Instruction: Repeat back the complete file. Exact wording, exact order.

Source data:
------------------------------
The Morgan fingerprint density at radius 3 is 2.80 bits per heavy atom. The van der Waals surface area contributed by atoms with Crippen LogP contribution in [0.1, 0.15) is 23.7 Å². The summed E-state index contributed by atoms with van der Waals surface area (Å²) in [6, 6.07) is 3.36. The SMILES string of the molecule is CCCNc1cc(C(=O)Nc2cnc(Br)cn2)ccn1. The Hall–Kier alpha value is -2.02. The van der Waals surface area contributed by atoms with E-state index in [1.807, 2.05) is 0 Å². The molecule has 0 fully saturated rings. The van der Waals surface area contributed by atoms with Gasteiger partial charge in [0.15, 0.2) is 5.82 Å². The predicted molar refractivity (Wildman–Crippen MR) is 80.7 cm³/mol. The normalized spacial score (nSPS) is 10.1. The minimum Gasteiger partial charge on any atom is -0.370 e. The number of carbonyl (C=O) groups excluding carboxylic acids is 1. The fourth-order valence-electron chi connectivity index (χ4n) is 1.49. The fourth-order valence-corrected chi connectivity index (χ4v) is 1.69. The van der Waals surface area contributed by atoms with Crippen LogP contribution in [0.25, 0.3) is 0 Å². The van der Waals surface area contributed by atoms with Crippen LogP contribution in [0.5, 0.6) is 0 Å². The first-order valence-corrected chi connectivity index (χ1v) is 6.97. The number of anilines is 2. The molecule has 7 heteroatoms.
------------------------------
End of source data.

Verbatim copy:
The Morgan fingerprint density at radius 3 is 2.80 bits per heavy atom. The van der Waals surface area contributed by atoms with Crippen LogP contribution in [0.1, 0.15) is 23.7 Å². The summed E-state index contributed by atoms with van der Waals surface area (Å²) in [6, 6.07) is 3.36. The SMILES string of the molecule is CCCNc1cc(C(=O)Nc2cnc(Br)cn2)ccn1. The Hall–Kier alpha value is -2.02. The van der Waals surface area contributed by atoms with E-state index in [1.807, 2.05) is 0 Å². The molecule has 0 fully saturated rings. The van der Waals surface area contributed by atoms with Gasteiger partial charge in [0.15, 0.2) is 5.82 Å². The predicted molar refractivity (Wildman–Crippen MR) is 80.7 cm³/mol. The normalized spacial score (nSPS) is 10.1. The minimum Gasteiger partial charge on any atom is -0.370 e. The number of carbonyl (C=O) groups excluding carboxylic acids is 1. The fourth-order valence-electron chi connectivity index (χ4n) is 1.49. The fourth-order valence-corrected chi connectivity index (χ4v) is 1.69. The van der Waals surface area contributed by atoms with Crippen LogP contribution in [0.25, 0.3) is 0 Å². The van der Waals surface area contributed by atoms with Crippen LogP contribution in [0.5, 0.6) is 0 Å². The first-order valence-corrected chi connectivity index (χ1v) is 6.97. The number of anilines is 2. The molecule has 7 heteroatoms.